Definitely don’t be like this lady: That is, the one who called the city’s health inspectors on South End bistro Frenchie as retribution for a minor and unrelated spat, according to general manager Philippine Hamilton. She says one party was so obnoxiously irate when their outdoor-seating request could not be accommodated, they turned down a free bottle of Champagne—a goodwill gift from the neighborly guests occupying the desired table outside—and hurled f-bombs at the staff when other items weren’t comp’d. (Hamilton says she actually planned to give a few freebies, but the tab reached them before she had the chance.) As revenge, they left a nasty review online and tried to sic the city on the restaurant. “We had no trouble since we were respecting the rules,” Hamilton says. But boy, some people need a hobby. “I remember the inspector asking me, ‘Did you fire anyone recently? Because this woman seemed very upset. She called us every day to make sure we would come.'”
Do let your local haunt know you appreciate them (like this dude). Nobody needs a reminder to speak up when they’re not happy. Don’t forget, though, that it’s equally important to speak up when you are. Generous tips pay the bills, of course, but encouragement is also vital fuel for folks who are running on fumes. “Give yourselves the permission to go beyond just being nice,” advises Ayr Muir, founder of the Boston area’s popular vegetarian fast-casual chain, Clover. Muir says he’s known customers who gifted flowers on one location’s opening day, hopped into line to help out during the early days of operation, and sent staff daily emails of the great-job-keep-it-up variety. “If you had great service or a delicious bite, or even if you noticed a small moment of kindness from a staff member, take the time to write an email or a glowing review or post something,” Muir says. “It will never go unnoticed, and it may really make someone’s day.”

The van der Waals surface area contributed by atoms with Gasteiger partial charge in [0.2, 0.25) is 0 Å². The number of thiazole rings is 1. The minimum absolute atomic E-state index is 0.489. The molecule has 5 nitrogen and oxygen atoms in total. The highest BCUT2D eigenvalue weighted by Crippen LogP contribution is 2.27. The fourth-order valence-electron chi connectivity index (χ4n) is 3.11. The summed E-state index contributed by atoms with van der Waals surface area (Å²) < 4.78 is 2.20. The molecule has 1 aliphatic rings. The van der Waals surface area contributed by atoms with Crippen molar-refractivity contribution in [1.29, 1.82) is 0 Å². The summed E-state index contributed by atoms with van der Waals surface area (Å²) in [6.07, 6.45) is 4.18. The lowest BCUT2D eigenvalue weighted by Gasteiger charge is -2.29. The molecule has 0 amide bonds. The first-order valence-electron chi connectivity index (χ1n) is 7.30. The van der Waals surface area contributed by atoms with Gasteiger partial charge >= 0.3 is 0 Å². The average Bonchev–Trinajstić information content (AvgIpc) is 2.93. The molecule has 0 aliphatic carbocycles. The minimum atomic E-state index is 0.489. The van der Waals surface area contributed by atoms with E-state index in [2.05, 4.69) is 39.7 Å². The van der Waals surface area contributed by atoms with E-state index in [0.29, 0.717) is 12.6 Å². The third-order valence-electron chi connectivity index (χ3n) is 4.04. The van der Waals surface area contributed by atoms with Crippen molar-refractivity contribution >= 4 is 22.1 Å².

Remember, it pays to be nice. If you’re not, it will be noticed—immediately. Dave Becker, chef-owner of Juniper in Wellesley and Sweet Basil in Needham and Waltham, says he’s heard of crafty hosts inflating wait times for rude guests, in order to send them elsewhere and seat friendlier faces instead. “I know someone who works as a manager on Newbury Street, and he tells me that if somebody seems unpleasant, a host will hit them with an hour-and-a-half wait time to send them somewhere else,” Becker says. “Then if somebody comes in and seems nice, they’ll say ‘sure, we’ll squeeze you in,’ and 15 minutes later they have a spot. He can’t fire them because he doesn’t have anyone else to work. So he’ll pull them aside and reprimand them. They nod and say okay, but they just keep doing it.”
When in doubt, say “I’m sorry.” As soon as the server walks away, you find yourself wondering whether your tone was sharper or more dickish than intended when you grunted about the forgotten side of Secret Sauce—a tragedy from which, you fear, you may never recover. Here’s a tip: When they come back to the table, apologize. Be quick, don’t make it weird. But as you have likely learned after a year in particularly close quarters with your spouse or cat (they both hold grudges), “Hey, sorry, I’m super-stressed and may have sounded like a jerk,” will do wonders to repair a relationship if used immediately as a salve. You are human. They are too. The secret in the sauce is to remember. Also, turmeric. Ssh.